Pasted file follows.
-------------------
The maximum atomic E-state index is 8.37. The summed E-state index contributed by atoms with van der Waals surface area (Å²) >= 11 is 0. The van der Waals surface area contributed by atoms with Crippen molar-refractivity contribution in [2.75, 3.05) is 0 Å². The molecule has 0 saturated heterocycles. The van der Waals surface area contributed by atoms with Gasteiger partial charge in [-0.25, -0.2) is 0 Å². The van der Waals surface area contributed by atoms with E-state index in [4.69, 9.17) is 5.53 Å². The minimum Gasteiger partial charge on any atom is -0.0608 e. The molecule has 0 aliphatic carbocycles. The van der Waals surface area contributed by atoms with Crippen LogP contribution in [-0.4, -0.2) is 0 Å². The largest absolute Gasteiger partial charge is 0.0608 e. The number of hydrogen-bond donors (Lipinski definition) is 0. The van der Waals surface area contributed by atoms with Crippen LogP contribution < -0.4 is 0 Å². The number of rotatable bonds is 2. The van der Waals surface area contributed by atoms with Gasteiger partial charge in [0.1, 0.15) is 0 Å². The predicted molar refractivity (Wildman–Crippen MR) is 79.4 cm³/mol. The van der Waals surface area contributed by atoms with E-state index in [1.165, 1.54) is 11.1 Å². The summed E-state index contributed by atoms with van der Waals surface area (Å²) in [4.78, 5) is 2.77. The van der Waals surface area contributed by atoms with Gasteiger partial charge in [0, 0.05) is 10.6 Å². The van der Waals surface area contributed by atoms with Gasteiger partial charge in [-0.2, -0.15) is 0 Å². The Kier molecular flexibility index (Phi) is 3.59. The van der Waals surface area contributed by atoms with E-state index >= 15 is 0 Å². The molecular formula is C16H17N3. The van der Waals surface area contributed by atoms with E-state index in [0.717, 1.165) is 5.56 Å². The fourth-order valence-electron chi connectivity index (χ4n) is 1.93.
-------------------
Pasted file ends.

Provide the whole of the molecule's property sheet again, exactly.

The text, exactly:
The maximum atomic E-state index is 8.37. The summed E-state index contributed by atoms with van der Waals surface area (Å²) >= 11 is 0. The van der Waals surface area contributed by atoms with Crippen molar-refractivity contribution in [2.75, 3.05) is 0 Å². The molecule has 0 saturated heterocycles. The van der Waals surface area contributed by atoms with Gasteiger partial charge in [-0.25, -0.2) is 0 Å². The van der Waals surface area contributed by atoms with E-state index in [4.69, 9.17) is 5.53 Å². The minimum Gasteiger partial charge on any atom is -0.0608 e. The molecule has 0 aliphatic carbocycles. The van der Waals surface area contributed by atoms with Crippen LogP contribution in [-0.4, -0.2) is 0 Å². The largest absolute Gasteiger partial charge is 0.0608 e. The number of hydrogen-bond donors (Lipinski definition) is 0. The van der Waals surface area contributed by atoms with Crippen LogP contribution < -0.4 is 0 Å². The number of rotatable bonds is 2. The van der Waals surface area contributed by atoms with Gasteiger partial charge in [0.1, 0.15) is 0 Å². The predicted molar refractivity (Wildman–Crippen MR) is 79.4 cm³/mol. The van der Waals surface area contributed by atoms with E-state index in [1.165, 1.54) is 11.1 Å². The summed E-state index contributed by atoms with van der Waals surface area (Å²) in [4.78, 5) is 2.77. The van der Waals surface area contributed by atoms with Gasteiger partial charge in [0, 0.05) is 10.6 Å². The van der Waals surface area contributed by atoms with Gasteiger partial charge in [-0.2, -0.15) is 0 Å². The Kier molecular flexibility index (Phi) is 3.59. The van der Waals surface area contributed by atoms with E-state index >= 15 is 0 Å². The molecular formula is C16H17N3. The van der Waals surface area contributed by atoms with E-state index in [0.717, 1.165) is 5.56 Å². The fourth-order valence-electron chi connectivity index (χ4n) is 1.93.